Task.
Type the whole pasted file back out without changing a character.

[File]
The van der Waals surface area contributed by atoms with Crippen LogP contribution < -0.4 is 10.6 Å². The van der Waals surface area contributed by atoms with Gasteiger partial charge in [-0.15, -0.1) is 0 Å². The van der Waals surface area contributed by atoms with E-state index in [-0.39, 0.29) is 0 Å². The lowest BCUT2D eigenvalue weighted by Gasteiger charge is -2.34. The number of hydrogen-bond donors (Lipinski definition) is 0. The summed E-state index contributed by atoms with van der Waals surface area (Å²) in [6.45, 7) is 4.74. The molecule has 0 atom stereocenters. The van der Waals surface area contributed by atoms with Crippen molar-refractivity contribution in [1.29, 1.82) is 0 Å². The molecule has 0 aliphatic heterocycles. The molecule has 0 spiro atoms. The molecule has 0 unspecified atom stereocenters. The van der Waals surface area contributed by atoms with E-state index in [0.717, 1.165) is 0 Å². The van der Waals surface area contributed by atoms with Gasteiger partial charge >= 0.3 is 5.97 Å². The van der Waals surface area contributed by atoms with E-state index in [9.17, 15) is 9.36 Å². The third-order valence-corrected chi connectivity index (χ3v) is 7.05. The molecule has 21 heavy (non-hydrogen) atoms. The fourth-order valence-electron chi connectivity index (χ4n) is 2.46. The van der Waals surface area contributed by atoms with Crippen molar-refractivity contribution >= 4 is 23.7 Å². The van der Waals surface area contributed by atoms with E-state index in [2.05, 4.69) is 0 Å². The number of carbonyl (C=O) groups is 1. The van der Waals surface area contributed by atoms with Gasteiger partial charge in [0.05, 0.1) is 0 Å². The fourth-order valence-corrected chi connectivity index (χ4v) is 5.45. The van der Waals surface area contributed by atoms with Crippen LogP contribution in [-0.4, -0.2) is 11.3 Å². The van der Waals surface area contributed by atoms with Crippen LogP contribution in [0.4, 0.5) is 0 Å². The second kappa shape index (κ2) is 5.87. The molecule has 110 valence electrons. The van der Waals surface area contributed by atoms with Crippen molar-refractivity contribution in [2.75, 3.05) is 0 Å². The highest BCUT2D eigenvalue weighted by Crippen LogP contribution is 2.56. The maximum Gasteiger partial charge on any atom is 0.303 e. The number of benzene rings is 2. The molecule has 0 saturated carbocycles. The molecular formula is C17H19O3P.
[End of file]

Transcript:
The van der Waals surface area contributed by atoms with Crippen LogP contribution < -0.4 is 10.6 Å². The van der Waals surface area contributed by atoms with Gasteiger partial charge in [-0.15, -0.1) is 0 Å². The van der Waals surface area contributed by atoms with E-state index in [-0.39, 0.29) is 0 Å². The lowest BCUT2D eigenvalue weighted by Gasteiger charge is -2.34. The number of hydrogen-bond donors (Lipinski definition) is 0. The summed E-state index contributed by atoms with van der Waals surface area (Å²) in [6.45, 7) is 4.74. The molecule has 0 atom stereocenters. The van der Waals surface area contributed by atoms with Crippen molar-refractivity contribution in [1.29, 1.82) is 0 Å². The molecule has 0 aliphatic heterocycles. The molecule has 0 spiro atoms. The molecule has 0 unspecified atom stereocenters. The van der Waals surface area contributed by atoms with E-state index in [0.717, 1.165) is 0 Å². The van der Waals surface area contributed by atoms with Gasteiger partial charge >= 0.3 is 5.97 Å². The van der Waals surface area contributed by atoms with E-state index in [9.17, 15) is 9.36 Å². The third-order valence-corrected chi connectivity index (χ3v) is 7.05. The molecule has 21 heavy (non-hydrogen) atoms. The fourth-order valence-electron chi connectivity index (χ4n) is 2.46. The van der Waals surface area contributed by atoms with Crippen molar-refractivity contribution >= 4 is 23.7 Å². The van der Waals surface area contributed by atoms with E-state index in [2.05, 4.69) is 0 Å². The number of carbonyl (C=O) groups is 1. The van der Waals surface area contributed by atoms with Gasteiger partial charge in [0.05, 0.1) is 0 Å². The fourth-order valence-corrected chi connectivity index (χ4v) is 5.45. The van der Waals surface area contributed by atoms with Crippen LogP contribution in [-0.4, -0.2) is 11.3 Å². The van der Waals surface area contributed by atoms with Crippen LogP contribution in [0.4, 0.5) is 0 Å². The second kappa shape index (κ2) is 5.87. The molecule has 110 valence electrons. The van der Waals surface area contributed by atoms with Crippen molar-refractivity contribution in [2.75, 3.05) is 0 Å². The highest BCUT2D eigenvalue weighted by Crippen LogP contribution is 2.56. The maximum Gasteiger partial charge on any atom is 0.303 e. The number of benzene rings is 2. The molecule has 0 saturated carbocycles. The molecular formula is C17H19O3P.